Donald Trump has taken a bold political gamble - flying for a private meeting with Mexico’s president and insisting on his right to build a wall along the border between their two countries. Yet he admitted he did not raise the question of who would pay for it.
Mr Trump, probably looking the most presidential since launching his White House bid 15 months ago, appeared on Wednesday afternoon with Mexico’s leader, where he said the two had shared their opinions, some of which differed.
“We did discuss the wall. We didn’t discuss payment of the wall,” Mr Trump told reporters after the meeting. “That will be at a later date; this was a very preliminary meeting. It was an excellent meeting.”
However, Mr Peña Nieto later tweeted that he "made clear" Mexico would not pay for the wall at the start of their talk.
The 70-year-old Republican candidate appeared with President Enrique Peña Nieto less than 24 hours after he stunned political observers by announcing that he was taking up an invitation to visit Mexico City.
For most of his campaign, the New York tycoon has made comments about Mexicans that many have found offensive and racist. He was slammed for claiming that Mexico was sending its “rapists and criminals” north of the border on the day he announced his intention to challenge for the presidency.
All the while, he has insisted that if he is elected, he would build a wall along the 2,000-mile border the countries share. In what has become a standard piece of choreography at his rallies, when Mr Trump has asked the question of who will pay for it, his supporters routinely chant “Mexico”.
On Wednesday, Mr Trump stuck to this position, saying that it was essential to recognise the “sovereign right” of countries to build walls to protect their border. Still, he said that in in first meeting with the Mexican leader, that he did not push the case of who would pay for it.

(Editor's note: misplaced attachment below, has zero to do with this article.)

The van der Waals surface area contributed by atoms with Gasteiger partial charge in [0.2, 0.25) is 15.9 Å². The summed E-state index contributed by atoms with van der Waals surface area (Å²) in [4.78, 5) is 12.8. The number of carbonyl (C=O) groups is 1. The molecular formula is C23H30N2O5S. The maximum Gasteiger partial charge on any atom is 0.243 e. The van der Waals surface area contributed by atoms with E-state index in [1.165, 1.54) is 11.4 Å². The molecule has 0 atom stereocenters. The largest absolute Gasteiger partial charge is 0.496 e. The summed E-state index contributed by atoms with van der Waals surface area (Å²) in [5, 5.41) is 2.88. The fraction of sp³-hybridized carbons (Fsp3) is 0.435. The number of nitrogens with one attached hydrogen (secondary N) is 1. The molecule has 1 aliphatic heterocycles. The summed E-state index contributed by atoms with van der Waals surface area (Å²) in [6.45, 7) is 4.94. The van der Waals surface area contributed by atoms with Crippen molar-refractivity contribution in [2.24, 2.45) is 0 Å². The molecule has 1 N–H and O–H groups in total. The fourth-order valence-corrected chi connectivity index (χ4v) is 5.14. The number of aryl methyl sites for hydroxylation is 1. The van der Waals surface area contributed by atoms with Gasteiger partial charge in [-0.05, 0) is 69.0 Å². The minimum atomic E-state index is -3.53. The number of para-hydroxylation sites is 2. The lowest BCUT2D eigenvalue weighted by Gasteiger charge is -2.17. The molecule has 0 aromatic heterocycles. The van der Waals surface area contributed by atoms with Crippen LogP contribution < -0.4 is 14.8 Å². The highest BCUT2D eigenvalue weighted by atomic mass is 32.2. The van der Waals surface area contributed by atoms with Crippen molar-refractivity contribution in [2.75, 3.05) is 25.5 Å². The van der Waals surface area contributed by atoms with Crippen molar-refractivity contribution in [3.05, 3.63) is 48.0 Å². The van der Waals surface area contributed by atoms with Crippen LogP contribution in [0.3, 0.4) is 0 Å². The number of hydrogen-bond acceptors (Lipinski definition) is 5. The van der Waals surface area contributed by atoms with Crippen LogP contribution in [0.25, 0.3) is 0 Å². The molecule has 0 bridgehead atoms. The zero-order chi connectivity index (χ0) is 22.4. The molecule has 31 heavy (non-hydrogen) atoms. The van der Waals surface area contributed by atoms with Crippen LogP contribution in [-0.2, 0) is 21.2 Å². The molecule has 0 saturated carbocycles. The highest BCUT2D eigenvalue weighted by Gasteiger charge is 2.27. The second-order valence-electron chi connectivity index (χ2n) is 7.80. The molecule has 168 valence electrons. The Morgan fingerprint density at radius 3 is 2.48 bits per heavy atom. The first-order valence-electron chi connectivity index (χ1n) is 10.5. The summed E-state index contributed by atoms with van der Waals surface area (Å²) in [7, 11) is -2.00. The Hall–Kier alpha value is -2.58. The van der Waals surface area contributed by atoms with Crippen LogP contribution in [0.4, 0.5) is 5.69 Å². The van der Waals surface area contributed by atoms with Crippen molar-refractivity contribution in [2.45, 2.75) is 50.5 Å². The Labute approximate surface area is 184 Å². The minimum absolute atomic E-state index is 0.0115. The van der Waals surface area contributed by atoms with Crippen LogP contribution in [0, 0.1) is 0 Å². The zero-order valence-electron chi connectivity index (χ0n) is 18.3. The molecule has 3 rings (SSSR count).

Overall, Mr Trump’s tone and language was in marked difference to that which many people have come to expect. In what appeared to be further evidence of his steady realisation that he needs to win over substantial Hispanic support if he is to beat Hillary Clinton, he made an effort to praise Mexican-Americans and spoke in more respectful terms.
Americans of Mexican descent, he said, were “beyond reproach” and “spectacular, hard-working people”.
“As you know, I love United States very much and I want to much sure the people of the United States are protected,” he said, addressing Mr Peña Nieto. “You expressed to me your love for the people of Mexico.”
Mr Trump did express his disagreement with the Mexican leader over free trade agreements - something he claimed benefitted Mexico more than the US.
The Mexican leader had faced considerable domestic criticism for his invitation to someone who is widely disliked in Mexico and whom Mr Peña Nieto had likened to Hitler.
He pressed Mr Trump on his controversial comments and pushed back against his assertions on trade. “Mexican nationals in the United States are honest people, working people,” he said. “Mexicans deserve everybody’s respect.”
Yet his comments were mild, compared to what some had anticipated. Ahead of the meeting, Mexico’s former president, Vicente Fox, had engaged in a Twitter battle with the tycoon. Meanwhile, another former president, Felipe Calderon, said Mr Trump was a hypocrite and a liar.
“We don’t like him. We don’t want him. We reject his visit,” Mr Fox told CNN.
The flying visit came just hours before Mr Trump was scheduled to make a much anticipated speech in Phoenix, Arizona, where he was expected to provide further details of his views on immigration reform.
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